• God, Creator of everything we have ever known/seen/experienced/hoped-for, has hand-picked you for an adventure. Your adventure includes obstacles, just like every other human being. When you take it down to the bare metal, alcoholism/addiction is a person’s response to the challenges of life – it is a choice to disengage from the adventure (create a false/distorted reality) and be voluntarily sidelined from the adventure God has designed for you. Recovery is the mechanism that gives us a chance to get back in the game; to get free of the prison of alcoholism/addiction so we can engage. It is our own personal Exodus story. And this has all been allowed by the permissive will of God, so that we would not ignore God and would instead seek out a relationship with Him. Our Father gives us both (1) an obstacle to overcome, and (2) the power and ability to overcome it – by embracing Him and acknowledging that He is God, not us. Think about all the billions of people on the earth today, and then consider that of all of them, He has selected you for this particular adventure that will lead you to a life with Him that many will never experience. We truly are the fortunate ones.
  • As sovereign God, His decisions are indisputable, incorruptible, and beyond contestation. He created everything including us; therefore He makes the rules. As our King (assuming we made that choice), we submit to His ways, His designs, His rule, His will. If that means we experience the loss of a family member, or a life-threatening disease, or an addiction… we should come to the place of acceptance and worship and gratitude for the particular obstacles we have received. To be grateful, I only have to consider there are many people with much more debilitating conditions than mine. And some of those have no cure or treatment.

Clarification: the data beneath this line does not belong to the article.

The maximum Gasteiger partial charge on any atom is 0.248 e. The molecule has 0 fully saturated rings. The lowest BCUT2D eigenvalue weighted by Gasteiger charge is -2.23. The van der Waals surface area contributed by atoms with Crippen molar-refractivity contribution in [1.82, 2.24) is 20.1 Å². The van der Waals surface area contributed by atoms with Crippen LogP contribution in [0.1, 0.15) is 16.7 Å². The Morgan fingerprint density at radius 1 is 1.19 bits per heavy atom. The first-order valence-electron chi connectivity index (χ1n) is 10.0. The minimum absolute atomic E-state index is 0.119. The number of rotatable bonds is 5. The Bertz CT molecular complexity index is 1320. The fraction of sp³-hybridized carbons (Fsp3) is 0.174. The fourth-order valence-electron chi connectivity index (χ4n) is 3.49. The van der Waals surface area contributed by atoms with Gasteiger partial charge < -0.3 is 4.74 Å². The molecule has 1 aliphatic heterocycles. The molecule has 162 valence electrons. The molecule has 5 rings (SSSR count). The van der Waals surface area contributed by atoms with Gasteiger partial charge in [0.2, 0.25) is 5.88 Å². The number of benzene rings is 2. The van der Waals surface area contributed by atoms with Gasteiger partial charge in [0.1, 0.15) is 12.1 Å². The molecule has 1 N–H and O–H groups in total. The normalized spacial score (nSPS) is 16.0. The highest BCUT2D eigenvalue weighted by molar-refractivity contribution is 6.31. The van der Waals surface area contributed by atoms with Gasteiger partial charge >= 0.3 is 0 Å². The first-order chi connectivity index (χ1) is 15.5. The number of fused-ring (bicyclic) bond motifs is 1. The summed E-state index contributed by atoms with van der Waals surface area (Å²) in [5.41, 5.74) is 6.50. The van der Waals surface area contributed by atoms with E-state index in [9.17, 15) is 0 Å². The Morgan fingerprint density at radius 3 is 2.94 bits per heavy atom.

• Human beings are really good at focusing on problems/fears/resentments/trouble. We can spend countless hours worrying or trying to figure out a solution. I believe that is a rather short-sighted focus. The thing to be focused on is not the negative… it is the positive that follows it. For example: if alcoholism/addiction is the biggest problem I have ever experienced, and God removes the obsession from me through recovery, what future problem can intimidate me? If He has already removed the single biggest threat to my life/sanity/serenity, any issue that is smaller than that will be a piece of cake. Illness? OK. Homeless? It will work out. Loss of job? Can’t wait to see where He’s going to have me working next! Divorce? I know He is going to make me a better man, if I will allow it. I can choose to focus on the present success, not the past trouble. And I’ll do well to not take on the future until it becomes the present.

 

2 thoughts on “Some Things I Learned The Hard Way

  1. Wow! What a vein of gold flowing in the dirty, drab dark! Will choose to practice – ACT ON – these 10 points, these attitudes, these principles.There’s hope in these truths!

    Like